Housing walls 10 and 12 have respective channels 20 and 22, FIG. 1, formed therein. At the bottom of channel walls 20 and 22 are apertures 23 and 24, FIGS. 1 and 3, providing snap-in socket 6 for receiving trunnions 14 and 16. Latch 4 is assembled into housing 8 by inserting the latch between housing walls 10 and 12, with trunnions 14 and 16 sliding down channels 20 and 22, the latter being inwardly tapered from top to bottom as shown in FIG. 3. During this insertion of latch 4, the housing sidewalls 10 and 12 are spread slightly as trunnions 14 and 16 slide further downwardly along the walls of channels 20 and 22 until trunnions 14 and 16 reach apertures 23 and 24, FIG. 3, at which time the housing walls 10 and 12 snap back towards each other in snap-in socket fashion to secure latch 4.

Extraction tool 2 comprises an elongated tool body member 30 having a spring loaded plunger 32 therein with a hook portion 34 at the end thereof. A biasing spring 36 bears at its lower end against a canister 38 at the top of tool body 30 and bears at its upper end against a retaining washer 40 fixedly secured to plunger 32. The top 42 of plunger 32 is engaged by the thumb of the user and depressed while holding canister 38, thus sliding plunger 32 downwardly and compressing spring 36. At the bottom of tool body 30 is a fork-like portion 44 having a pair of spaced tines 46 and 48. Hook portion 34 is slidable downwardly between tines 46 and 48 upon depression of plunger 32.

In operation, plunger 32 is depressed by user engagement of top portion 42 to move hook portion 34 to its extended position, FIG. 2, to engage latch 4 at lip 18. Tool body 30 and fork portion 44 are then moved downwardly such that tines 46 and 48 enter channels 20 and 22, as shown in dashed line in FIG. 2. Tines 46 and 48 have outer tapered camming surfaces, FIG. 3, and spread the channel walls as the tines are pushed further toward apertures 23 and 24, to thus force the channel walls apart and spread the snap-in socket 6. As seen in FIG. 3, this spreading of the channel walls and socket enables clearance of trunnions 14 and 16 past the inner wall lips of apertures 23 and 24, which allows latch 4 to be removed from connector housing 8 when tool 2 is withdrawn, since hook portion 34 is engaging latch 4 at lip 18, FIG. 2.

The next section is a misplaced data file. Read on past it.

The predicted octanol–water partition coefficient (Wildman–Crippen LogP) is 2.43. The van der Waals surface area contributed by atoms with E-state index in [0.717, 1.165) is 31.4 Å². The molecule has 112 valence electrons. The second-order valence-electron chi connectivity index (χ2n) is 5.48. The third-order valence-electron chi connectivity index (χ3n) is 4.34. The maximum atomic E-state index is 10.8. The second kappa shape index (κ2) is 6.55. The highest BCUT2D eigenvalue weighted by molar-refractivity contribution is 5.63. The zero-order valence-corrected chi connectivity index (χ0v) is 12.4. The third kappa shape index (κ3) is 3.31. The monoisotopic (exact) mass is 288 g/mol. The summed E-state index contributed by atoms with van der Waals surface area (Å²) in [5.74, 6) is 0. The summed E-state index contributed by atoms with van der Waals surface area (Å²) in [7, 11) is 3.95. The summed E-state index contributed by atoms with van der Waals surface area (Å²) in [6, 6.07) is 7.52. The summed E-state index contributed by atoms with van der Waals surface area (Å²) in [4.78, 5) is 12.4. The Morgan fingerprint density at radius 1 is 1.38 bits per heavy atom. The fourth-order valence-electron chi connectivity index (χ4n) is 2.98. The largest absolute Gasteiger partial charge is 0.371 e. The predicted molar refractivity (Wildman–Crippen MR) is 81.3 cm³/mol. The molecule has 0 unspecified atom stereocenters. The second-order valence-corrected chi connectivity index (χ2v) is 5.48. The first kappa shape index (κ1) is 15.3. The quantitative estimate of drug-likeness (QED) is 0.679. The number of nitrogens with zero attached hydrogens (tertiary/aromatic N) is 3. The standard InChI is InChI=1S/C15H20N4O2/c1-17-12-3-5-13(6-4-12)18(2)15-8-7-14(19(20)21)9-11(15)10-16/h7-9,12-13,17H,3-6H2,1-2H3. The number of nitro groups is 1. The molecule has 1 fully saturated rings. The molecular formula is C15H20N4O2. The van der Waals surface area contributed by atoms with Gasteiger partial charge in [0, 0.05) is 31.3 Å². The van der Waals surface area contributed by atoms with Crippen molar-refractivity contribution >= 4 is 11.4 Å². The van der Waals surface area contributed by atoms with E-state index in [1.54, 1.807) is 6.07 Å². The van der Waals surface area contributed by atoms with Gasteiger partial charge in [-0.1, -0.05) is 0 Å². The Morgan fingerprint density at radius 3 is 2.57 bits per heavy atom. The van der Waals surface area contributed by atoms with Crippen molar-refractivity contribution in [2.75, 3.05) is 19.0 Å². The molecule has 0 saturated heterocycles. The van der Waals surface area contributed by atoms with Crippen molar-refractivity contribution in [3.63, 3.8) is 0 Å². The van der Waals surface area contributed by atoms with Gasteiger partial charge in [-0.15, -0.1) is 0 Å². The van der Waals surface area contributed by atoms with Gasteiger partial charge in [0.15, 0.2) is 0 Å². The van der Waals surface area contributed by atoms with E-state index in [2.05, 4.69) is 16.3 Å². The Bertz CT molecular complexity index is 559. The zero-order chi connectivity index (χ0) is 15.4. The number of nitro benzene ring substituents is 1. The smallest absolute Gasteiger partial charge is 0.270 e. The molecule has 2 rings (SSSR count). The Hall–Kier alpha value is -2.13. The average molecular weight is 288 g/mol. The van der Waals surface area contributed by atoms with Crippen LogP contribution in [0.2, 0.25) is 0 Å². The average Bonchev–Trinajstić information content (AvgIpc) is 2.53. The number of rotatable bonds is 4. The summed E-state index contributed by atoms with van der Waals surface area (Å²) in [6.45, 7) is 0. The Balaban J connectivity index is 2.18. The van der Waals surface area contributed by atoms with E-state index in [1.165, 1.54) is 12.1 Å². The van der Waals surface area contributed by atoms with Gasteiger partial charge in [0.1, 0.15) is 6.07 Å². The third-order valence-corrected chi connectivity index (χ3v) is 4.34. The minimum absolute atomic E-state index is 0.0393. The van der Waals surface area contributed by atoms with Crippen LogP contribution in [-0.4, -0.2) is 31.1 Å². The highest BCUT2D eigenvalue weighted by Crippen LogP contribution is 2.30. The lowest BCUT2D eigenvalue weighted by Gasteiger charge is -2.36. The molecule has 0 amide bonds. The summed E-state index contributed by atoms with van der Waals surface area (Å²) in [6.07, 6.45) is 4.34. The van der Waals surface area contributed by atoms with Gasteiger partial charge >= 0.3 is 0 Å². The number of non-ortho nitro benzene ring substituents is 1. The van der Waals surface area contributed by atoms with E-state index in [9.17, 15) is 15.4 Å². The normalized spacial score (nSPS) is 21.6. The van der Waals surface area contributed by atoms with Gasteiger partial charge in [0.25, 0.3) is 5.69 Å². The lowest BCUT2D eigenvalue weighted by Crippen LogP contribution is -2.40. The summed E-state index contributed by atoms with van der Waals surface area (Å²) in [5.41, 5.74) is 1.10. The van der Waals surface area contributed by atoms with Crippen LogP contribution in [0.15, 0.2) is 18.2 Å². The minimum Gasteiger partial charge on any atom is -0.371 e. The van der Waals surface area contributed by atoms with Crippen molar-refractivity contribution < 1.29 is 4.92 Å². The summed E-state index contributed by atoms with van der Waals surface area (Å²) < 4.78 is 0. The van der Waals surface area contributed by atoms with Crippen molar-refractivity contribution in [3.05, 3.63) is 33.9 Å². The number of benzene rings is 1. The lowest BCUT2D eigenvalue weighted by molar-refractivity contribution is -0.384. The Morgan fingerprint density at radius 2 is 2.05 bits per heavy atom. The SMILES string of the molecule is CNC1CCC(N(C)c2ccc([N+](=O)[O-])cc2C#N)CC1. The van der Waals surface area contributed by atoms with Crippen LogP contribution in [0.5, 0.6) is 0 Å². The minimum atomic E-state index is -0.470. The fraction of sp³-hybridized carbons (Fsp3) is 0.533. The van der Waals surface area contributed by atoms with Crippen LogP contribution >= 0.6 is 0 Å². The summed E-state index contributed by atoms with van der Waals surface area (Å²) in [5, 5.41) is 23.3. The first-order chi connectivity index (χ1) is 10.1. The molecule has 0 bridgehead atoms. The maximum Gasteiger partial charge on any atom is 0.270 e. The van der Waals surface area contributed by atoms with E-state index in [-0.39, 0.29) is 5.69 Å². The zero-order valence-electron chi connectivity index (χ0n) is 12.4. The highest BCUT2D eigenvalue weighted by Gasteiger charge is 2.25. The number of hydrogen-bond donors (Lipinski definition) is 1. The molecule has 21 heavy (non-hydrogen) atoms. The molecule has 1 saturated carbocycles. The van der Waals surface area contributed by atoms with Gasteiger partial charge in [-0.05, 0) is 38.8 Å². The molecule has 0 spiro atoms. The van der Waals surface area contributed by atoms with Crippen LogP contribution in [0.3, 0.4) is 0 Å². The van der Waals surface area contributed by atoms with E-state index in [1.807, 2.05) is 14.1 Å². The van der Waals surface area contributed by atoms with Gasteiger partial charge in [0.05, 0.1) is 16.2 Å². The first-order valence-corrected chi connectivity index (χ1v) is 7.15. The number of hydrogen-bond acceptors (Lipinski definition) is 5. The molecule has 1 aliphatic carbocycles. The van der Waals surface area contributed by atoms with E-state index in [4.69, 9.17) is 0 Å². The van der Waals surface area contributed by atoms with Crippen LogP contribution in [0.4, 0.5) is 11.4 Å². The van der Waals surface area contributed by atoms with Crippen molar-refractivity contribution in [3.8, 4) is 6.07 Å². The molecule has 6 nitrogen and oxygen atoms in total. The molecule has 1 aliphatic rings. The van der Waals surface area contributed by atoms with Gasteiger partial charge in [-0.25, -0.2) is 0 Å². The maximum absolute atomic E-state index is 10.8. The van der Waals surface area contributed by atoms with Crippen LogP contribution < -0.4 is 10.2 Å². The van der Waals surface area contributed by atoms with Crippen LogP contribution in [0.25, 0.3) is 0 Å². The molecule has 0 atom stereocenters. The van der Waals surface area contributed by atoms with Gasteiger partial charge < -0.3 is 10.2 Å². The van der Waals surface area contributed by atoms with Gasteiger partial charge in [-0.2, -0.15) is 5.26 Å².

It is thus seen that the extraction tool comprises a tool body 30 having a fork-like portion 44 insertable into socket 6 in the connector housing 8 for spreading the socket, and having an extendable hook portion 34 for engaging and removing latch 4 from connector housing 8 upon spreading of the socket. Hook portion 34 has a retracted position along the tool body, as shown in FIG. 1, and is extendable between tines 46 and 48 to an extended position beyond the tines, FIG. 2. Hook portion 34 engages latch 4 in the former's extended position prior to insertion of tines 46 and 48 into the socket in connector housing 8. The tines slide downwardly into the socket while hook portion 34 and latch 4 slide upwardly between tines 46 and 48, the socket being spread by the tines to enable removal of latch 4 by hook portion 34.

It is recognized that various modifications are possible within the scope of the appended claims.

Referenced by
Citing PatentFiling datePublication dateApplicantTitle
US4864719 *Mar 27, 1989Sep 12, 1989Amp IncorporatedTool for removing electrical contacts
US4864721 *Apr 8, 1988Sep 12, 1989Rudy Jr William JMethod for removing an electrical contact from a housing
US4920637 *Sep 28, 1989May 1, 1990Porta Systems Corp.Wire insertion and removal tool with module removal means
US5046237 *Aug 21, 1990Sep 10, 1991Texas Instruments IncorporatedExtractor tool
US5119547 *May 10, 1991Jun 9, 1992Molex IncorporatedMeans for separating male and female housings of an electric connector
US5210934 *Nov 25, 1991May 18, 1993Ag Communication Systems CorporationExtraction tool for high density cable connectors
US5784774 *Apr 1, 1996Jul 28, 1998Enplas CorporationIC socket jig
US7194915 *Jun 21, 2005Mar 27, 2007Yazaki North America IncLever connector test fixture
US7900332 *Jul 13, 2007Mar 8, 2011Adc Telecommunications, Inc.Method of removing a telecommunications connector
US7941914 *May 17, 20113M Innovative Properties CompanyTool for terminated cable assemblies
US8056219Nov 15, 2011Panduit Corp.One port plug unlocking tool
US20090013529 *Jul 13, 2007Jan 15, 2009Keith NelsonConnector Removal Tool
US20090178265 *Jul 16, 2009Panduit Corp.One Port Plug Unlocking Tool
US20090277003 *May 8, 2008Nov 12, 20093M Innovative Properties CompanyTool for terminated cable assemblies
WO2014204566A1 *Apr 11, 2014Dec 24, 2014Raytheon CompanyPin extractor
U.S. Classification29/764, 29/426.6, 29/235
International ClassificationH01R43/00
Cooperative ClassificationH01R43/00, Y10T29/49824, Y10T29/53283, Y10T29/53657
European ClassificationH01R43/00
Legal Events
Dec 3, 1981ASAssignment
Effective date: 19811130
Effective date: 19811130
Jun 29, 1987FPAYFee payment
Year of fee payment: 4
Jul 15, 1991FPAYFee payment
Year of fee payment: 8
Sep 16, 1991ASAssignment
Effective date: 19910828
Effective date: 19910828
Mar 13, 1995FPAYFee payment
Year of fee payment: 12